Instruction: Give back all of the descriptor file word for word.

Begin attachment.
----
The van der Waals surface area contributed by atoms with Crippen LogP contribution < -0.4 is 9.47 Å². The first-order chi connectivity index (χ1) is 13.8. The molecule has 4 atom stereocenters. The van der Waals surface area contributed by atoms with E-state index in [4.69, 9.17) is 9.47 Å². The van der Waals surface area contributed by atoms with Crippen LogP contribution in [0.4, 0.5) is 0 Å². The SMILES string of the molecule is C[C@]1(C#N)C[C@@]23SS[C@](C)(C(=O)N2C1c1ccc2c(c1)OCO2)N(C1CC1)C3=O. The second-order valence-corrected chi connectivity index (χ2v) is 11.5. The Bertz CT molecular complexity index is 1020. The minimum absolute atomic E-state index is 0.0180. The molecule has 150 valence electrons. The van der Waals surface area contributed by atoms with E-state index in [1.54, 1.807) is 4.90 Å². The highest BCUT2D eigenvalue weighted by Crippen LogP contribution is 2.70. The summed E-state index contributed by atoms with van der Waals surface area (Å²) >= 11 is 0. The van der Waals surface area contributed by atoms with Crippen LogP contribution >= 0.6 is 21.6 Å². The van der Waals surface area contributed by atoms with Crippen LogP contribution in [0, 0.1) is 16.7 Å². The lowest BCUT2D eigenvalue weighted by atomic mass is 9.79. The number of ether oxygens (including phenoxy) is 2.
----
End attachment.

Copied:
The van der Waals surface area contributed by atoms with Crippen LogP contribution < -0.4 is 9.47 Å². The first-order chi connectivity index (χ1) is 13.8. The molecule has 4 atom stereocenters. The van der Waals surface area contributed by atoms with E-state index in [4.69, 9.17) is 9.47 Å². The van der Waals surface area contributed by atoms with Crippen LogP contribution in [0.4, 0.5) is 0 Å². The SMILES string of the molecule is C[C@]1(C#N)C[C@@]23SS[C@](C)(C(=O)N2C1c1ccc2c(c1)OCO2)N(C1CC1)C3=O. The second-order valence-corrected chi connectivity index (χ2v) is 11.5. The Bertz CT molecular complexity index is 1020. The minimum absolute atomic E-state index is 0.0180. The molecule has 150 valence electrons. The van der Waals surface area contributed by atoms with E-state index in [1.54, 1.807) is 4.90 Å². The highest BCUT2D eigenvalue weighted by Crippen LogP contribution is 2.70. The summed E-state index contributed by atoms with van der Waals surface area (Å²) >= 11 is 0. The van der Waals surface area contributed by atoms with Crippen LogP contribution >= 0.6 is 21.6 Å². The van der Waals surface area contributed by atoms with Crippen LogP contribution in [0, 0.1) is 16.7 Å². The lowest BCUT2D eigenvalue weighted by atomic mass is 9.79. The number of ether oxygens (including phenoxy) is 2.